The Japanese still declined to surrender and only did so after a second bomb was dropped on Nagasaki. General Curtis LeMay ordered Paul Tibbets to return to the USA to collect another Fat Man bomb although Truman had given strict instructions that only he himself could give orders for them to be used. In any event, the earliest that another bomb could be made ready was the 18th August.

Four years later the Soviet Union exploded their first atom bomb and the USA pressed ahead with the development of the hydrogen bomb, apparently a thousand times more powerful than the bombs dropped on Japan. Today, in 2022 nine nations have nuclear weapons although so far the only ones used in anger have been the two used on Japan in 1945.

Has the world come close to nuclear war? Well, the one time that comes to mind was the Cuban Missile Crisis in 1962. President Kennedy stood firm when the Soviets decided to install nuclear missiles in Cuba and initiated a naval blockade. Soviet leader Mr Khrushchev backed down but even so, Kennedy was under constant pressure from people like Curtis LeMay to invade Cuba. It has since been revealed that the Soviets in Cuba had tactical nuclear weapons, which are another name for the class of weapons used on Hiroshima. So if the USA had invaded, things could have ended in tragedy.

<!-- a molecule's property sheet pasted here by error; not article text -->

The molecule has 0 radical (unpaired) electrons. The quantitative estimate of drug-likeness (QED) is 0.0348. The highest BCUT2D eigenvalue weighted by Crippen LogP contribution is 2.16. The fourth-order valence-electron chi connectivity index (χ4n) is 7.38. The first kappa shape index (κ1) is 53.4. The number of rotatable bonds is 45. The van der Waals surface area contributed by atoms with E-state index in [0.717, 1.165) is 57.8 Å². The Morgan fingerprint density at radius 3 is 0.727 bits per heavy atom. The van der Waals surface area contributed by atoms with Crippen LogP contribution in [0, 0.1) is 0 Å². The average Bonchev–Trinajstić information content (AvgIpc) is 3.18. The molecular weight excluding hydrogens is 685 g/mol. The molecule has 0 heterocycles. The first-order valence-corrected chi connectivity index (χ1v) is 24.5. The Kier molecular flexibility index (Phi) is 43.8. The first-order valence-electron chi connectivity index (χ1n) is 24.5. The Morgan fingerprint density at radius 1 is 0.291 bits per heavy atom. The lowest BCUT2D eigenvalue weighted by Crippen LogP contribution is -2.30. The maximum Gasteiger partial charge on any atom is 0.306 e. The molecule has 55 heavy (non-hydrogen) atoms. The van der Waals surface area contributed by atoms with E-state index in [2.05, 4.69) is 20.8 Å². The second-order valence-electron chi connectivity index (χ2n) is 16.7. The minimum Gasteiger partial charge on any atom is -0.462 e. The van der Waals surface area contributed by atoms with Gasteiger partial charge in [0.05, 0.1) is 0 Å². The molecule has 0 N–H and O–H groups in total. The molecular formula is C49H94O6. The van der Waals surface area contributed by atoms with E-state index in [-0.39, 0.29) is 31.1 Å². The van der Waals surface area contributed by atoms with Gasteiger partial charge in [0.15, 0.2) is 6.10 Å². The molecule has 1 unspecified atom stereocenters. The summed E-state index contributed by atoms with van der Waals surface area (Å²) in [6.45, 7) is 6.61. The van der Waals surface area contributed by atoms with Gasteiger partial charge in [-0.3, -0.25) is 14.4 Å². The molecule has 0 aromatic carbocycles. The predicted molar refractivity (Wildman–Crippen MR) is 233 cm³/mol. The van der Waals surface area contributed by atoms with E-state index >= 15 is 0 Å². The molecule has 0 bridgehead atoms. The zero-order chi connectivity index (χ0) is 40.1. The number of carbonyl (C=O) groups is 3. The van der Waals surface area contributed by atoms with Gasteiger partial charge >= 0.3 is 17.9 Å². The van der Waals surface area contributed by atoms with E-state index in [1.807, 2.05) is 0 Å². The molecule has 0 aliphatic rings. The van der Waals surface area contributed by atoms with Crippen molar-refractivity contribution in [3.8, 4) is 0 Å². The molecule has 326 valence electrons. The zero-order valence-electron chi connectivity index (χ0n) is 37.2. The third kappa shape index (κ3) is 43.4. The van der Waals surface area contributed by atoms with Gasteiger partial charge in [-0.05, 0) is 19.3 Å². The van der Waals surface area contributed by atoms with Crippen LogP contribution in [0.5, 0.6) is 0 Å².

I’m not quite sure what set me off on the subject of nuclear weapons. It’s not a cheerful subject so I think I might just lighten things up a little by going from fact to fiction.

A number of cinema films about atomic weapons come to mind.  Fail Safe is a film I haven’t seen for years until I caught it recently on TV. A computer error accidentally sends orders to a US bomber detailing them to attack Moscow. Various measures are taken to recall the bomber but all fail. The Soviets are advised and the President must deal with not only this but some of his generals who feel this is a good opportunity to attack the Soviets. Tension runs high throughout the film and Henry Fonda as the President averts a nuclear war but at a terrible price.